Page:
Looking back at my notes and reading over the list of ingredients I rattled off, I realized the New World Dorado is apple pie minus the sweet center: the graham cracker, cinnamon, baking spice, the dry sweetness. Selected as the #14 cigar of this past year, I’ll admit it peaks early; although I’d agree with you if you said the Dorado is the high point of the New World collection. But if you’re any fan of AJ’s blending from his early days, you’ll love this cigar unconditionally right down to the ragged, finger-burning nub.

Jared Gulick’s Tasting Notes…

Construction: Some slight tooth and a bit rustic looking in its pressed roll. Golden brown in color.
Draw: Excellent.
Pre-light flavor: Potently spicy on the lips with a bit of dark fruit.
Toasting & Light: Earth, earth, and a little earth on the side. Did I mention earth?
Base flavors: Earth, graham cracker (or Cinnamon Toast Crunch), spices, black pepper, and wood with a balancing dab of salt. Overall: savory.
Retrohale: AJ-level strong. Especially later on.
Aroma: Sweet, spicy.
Burn & Ash Quality: Excellent.

Summary: Like New World Cameroon, Dorado is notably more nuanced than the rest of the New World lineup. AJ Fernandez’ latest blend, Dorado, is well worth peeling back the layers, revealing a more-than-competent entry into an already popular series.

The first section is very earthy. I thought for a minute that Dorado was going to be a study level benchmark for the flavor, but it evolves within a few minutes to become quite complex. There’s an initial wave of pepper and wood, with a sweetness that grows into something like graham cracker. Maybe even Cinnamon Toast Crunch if it weren’t as sweet. Didn’t even want to write it down but flavors this specific happen—just much more rarely than some reviewers would have you believe.

Later on in the middle and last third sections, Dorado adds a layer of sweet wood and salt to complement the existing flavors perfectly. Like when you dip French fries into a vanilla shake. Yeah, I’m fat. But I’m also right. It’s delicious. Don’t knock it ‘til you try it. Even some coffee darts in and out of the profile for a little more texture.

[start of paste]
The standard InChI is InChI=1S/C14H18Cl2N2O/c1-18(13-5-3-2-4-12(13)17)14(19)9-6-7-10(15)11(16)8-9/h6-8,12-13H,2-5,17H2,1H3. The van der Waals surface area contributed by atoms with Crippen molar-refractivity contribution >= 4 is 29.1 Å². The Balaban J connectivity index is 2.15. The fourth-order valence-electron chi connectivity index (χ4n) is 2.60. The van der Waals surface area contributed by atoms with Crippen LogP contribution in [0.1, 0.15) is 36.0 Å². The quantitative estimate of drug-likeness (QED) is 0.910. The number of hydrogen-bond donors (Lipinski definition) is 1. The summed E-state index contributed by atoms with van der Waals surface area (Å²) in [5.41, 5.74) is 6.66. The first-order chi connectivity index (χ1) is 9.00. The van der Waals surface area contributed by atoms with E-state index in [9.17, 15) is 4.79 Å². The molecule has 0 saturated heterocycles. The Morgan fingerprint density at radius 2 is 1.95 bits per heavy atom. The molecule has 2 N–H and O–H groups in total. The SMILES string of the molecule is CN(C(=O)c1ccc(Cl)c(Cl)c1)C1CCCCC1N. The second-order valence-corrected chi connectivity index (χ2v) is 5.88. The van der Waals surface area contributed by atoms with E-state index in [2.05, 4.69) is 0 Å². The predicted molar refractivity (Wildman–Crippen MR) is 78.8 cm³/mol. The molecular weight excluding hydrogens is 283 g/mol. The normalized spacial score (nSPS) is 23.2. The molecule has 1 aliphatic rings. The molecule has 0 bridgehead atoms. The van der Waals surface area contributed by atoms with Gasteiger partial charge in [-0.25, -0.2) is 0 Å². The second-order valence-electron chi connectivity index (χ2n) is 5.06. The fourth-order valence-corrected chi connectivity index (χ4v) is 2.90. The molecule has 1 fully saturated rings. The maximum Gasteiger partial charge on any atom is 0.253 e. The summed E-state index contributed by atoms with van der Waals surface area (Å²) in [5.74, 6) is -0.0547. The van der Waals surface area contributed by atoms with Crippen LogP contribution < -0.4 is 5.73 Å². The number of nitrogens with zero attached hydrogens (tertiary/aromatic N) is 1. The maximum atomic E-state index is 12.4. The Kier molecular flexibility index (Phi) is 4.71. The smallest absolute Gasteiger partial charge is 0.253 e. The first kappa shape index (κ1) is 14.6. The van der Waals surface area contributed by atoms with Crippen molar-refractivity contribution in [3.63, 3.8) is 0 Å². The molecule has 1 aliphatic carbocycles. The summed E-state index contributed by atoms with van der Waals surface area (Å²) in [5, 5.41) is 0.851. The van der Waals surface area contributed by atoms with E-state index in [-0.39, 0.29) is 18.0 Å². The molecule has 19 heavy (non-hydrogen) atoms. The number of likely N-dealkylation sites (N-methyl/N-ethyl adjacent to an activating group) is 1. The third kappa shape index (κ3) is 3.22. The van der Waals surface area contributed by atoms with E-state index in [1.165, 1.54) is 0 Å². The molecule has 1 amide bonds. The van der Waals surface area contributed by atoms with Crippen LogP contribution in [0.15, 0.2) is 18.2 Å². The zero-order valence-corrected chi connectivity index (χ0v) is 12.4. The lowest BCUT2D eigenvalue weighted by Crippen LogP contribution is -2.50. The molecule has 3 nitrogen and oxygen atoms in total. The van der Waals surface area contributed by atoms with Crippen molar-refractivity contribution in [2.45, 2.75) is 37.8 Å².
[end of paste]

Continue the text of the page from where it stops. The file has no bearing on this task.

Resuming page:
Overall, I’d call the cigar savory. It has its peaks and valleys here and there, but nothing I’d call out as either extraordinary or underwhelming. It’s just good. And good is enough…at least for me. Try it and let me know what you think!

Paul Lukens’ Tasting Notes…

Construction: Softer box press with a few, small veins. Well packed and felt dense.
Draw: A little resistance.
Pre-light flavor: Black pepper, unnamed savory, hint of baking spice.
Toasting & Light: Black pepper, cinnamon, brown sugar.
Base flavors: Spices, charred meat, dark chocolate.
Retrohale: N/A.
Aroma: Sweet, natural tobacco.
Burn & Ash Quality: Slightly uneven burn that self-corrected. Held a solid ash.

Summary: When I heard we were reviewing AJ Fernandez New World Dorado, a Neil Young song started playing on repeat in my noggin. Cortez the Killer in case you were wondering. For those unfamiliar, it’s about the Spanish coming to the New World in search of El Dorado—the fabled city of gold. And so, to kill two birds I put Live Rust on the old music box (to rid myself of the earworm) while I sat down to see what the New World Dorado had to offer.

The opening few notes were textbook AJ—meaning I had to fasten my seatbelt because I was in for a hell of a ride. Black pepper led the charge, followed by cabinet spices like cinnamon and a pinch of nutmeg. Not to be outdone, brown sugar arrived adding some needed sweetness to the pot. So far, New World Dorado was off and running with a profile that was both balanced and rich.

While fuller-bodied, strength hasn’t been knee-buckling and there was no sign of impending nicotine sweats. A savory component is hiding in plain sight and teasing me from the start. I couldn’t put my finger on it until we filmed the video. It’s savory like charred meat, but more specifically brown sugar rubbed pork shoulder—the kind with the yummy bark.

As mentioned in the video, this New World Dorado rated among the top 20 cigars of the year (#14) by a certain cigar magazine—and I’ll give them their flowers here (well, a couple dandelions really), I think they got it right. I’d put it this way– New World Dorado is a must try for fans of the signature ‘AJ profile’ and those enthusiasts whose preferences trend towards full-bodied Nicaraguan cigars.